Sermon Transcript - Wednesday, March 4, 2020
Christ the King, Palm Coast, FL ~ Pastor Jay Zahn ~ Luke 22:47-53 ~ Wednesday, March 4, 2020
It’s a very personal act, packed with meaning. But what does each of these kinds of kisses mean? A kiss on the back of the hand? A forehead kiss? A cheek kiss? A mouth-to-mouth kiss? Or how about this one: a mafia boss leans in and gives another the “kiss of death” also known as the “Judas kiss”? With that miss a mafia boss marks a person to die. They stole the act from Judas. It’s a symbol of affection, though it is actually a betrayal.
Jesus had just stood up from His time of very intense prayer in the Garden of Gethsemane. After being comforted and strengthened by the angel that appeared, He was ready. He was ready to face what was already headed His way.
Luke tells us that the man who was leading the mob was Judas. One of Jesus’ own disciples. Judas was leading this motley horde towards Jesus. Of all the ways Judas could have identified Jesus to those who came to arrest him, Judas chose the kiss. Cheek-kissing between men is often considered inappropriate (and even offensive) in many cultures. But in the Middle East and parts of Europe, Africa and South America, it’s common for men to greet one another with a cheek-kiss. A kiss was appropriate to show respect to a rabbi or a teacher. It’s what makes this kiss such an ugly act of treachery.
“He approached Jesus to kiss Him. But Jesus said to Him, “Judas, are you betraying the Son of Man with a kiss?’” With his question, Jesus highlights for Judas and the others the raw and heartbreaking significance of what is happening here. Rather than pointing and saying, “There He is!” Judas would walk up to Jesus, look Him in the eye and embrace Him and kiss Him on the cheek. Judas would wrap his arms around Jesus even holding Him until the Romans could arrest and bind His hands.
Nor was this just one kiss. Matthew and Mark use the compound verb which means to shower with kisses. Judas prolonged the act as if to tell Jesus’ captors: “See, this is the man you want!” The reason Judas chose to use an act that expresses loyalty and affection to positively identify Jesus to those who have come to do him in is his cold-hearted attempt to deceive the other disciples, even Jesus himself, into believing that his own heart is breaking at the sight of Jesus getting arrested. In other words, Judas’ choice to use a kiss isn’t just an act of cold-hearted betrayal but it flows from a heart darkened by the deepest kind of hypocrisy.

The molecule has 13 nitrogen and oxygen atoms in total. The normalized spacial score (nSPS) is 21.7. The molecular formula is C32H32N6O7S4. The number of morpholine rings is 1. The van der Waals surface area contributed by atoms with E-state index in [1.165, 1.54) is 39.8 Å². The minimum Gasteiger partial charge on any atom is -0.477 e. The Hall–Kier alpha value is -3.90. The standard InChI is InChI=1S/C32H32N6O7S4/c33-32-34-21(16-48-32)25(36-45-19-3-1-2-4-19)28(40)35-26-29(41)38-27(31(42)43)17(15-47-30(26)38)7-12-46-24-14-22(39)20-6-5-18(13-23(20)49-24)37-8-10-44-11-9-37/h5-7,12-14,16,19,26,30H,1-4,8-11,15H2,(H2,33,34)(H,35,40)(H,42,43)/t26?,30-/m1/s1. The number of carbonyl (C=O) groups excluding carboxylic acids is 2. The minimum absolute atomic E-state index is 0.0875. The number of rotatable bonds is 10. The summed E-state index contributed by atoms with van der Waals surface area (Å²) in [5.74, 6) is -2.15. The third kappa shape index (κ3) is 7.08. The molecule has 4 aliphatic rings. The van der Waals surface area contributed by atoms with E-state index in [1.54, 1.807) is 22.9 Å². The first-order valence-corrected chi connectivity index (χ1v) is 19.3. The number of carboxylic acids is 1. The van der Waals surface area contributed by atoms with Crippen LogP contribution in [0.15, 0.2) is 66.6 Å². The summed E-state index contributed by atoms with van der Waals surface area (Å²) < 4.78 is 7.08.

In his painting of the Last Supper, Leonardo da Vinci captures the dramatic moment when Jesus announces, ‘One of you will betray me.’ And if you look at that painting, every single person is surprised, shocked, tormented, asking one another, ‘Who is it, who could it be?’ The only person not surprised is Judas. He knows what he is going to do. He has calculated it all out in advance.
Why did he do it? Some say it was greed. That may have been part of it, because the Bible tells us that as treasurer of the little band of disciples Judas sometimes stole money from them. Or was it disappointment, because Jesus refused to become an earthly king and Judas wanted power for himself? We can only speculate about this.
This we know for sure: though Judas was making good show of his allegiance to Jesus on the outside, the inner truth was his heart was far from Jesus. In this way Judas is a warning to the power of the sin nature in every Christian, the part of us that will never be converted to faithfulness to the Lord but lives only for ourselves and our own advantage.
You are a follower of Jesus. Your presence here tonight is evidence of that, right? Why are you following him? That’s the deeper question!
Everyone likes God when life is going along as you had hoped. But when you’re not getting the things you want, will you still follow him? When it looks as if following him is going to bring you benefit, it’s fine. But when it becomes obvious that faith will cost you, what will you do?
In our heart of hearts the central question is: do we love God for who he is? Or do we love the things that he does for us? It’s worth asking ourselves, transparently, honestly:
What happens to my relationship with God when he allows money to be tight; sickness to hit home harder this year than in the past; when school or work is hard; the ministry he’s called us to be part of at Christ the King is heavy?
What happens when God’s Word calls me to do things that don’t come easy, like:
Proverbs 3: 9 Honor the Lord with your wealth, with the firstfruits of all your crops
What happens when God’s Word calls me to turn away from things that do come easy, like:
Galatians 5: 19 sexual immorality, impurity and debauchery; 20 idolatry and witchcraft; hatred, discord, jealousy, fits of rage, selfish ambition, dissensions, factions 21 and envy; drunkenness, orgies, and the like. (Notice these aren’t ranked…they’re all lumped into the same heap!)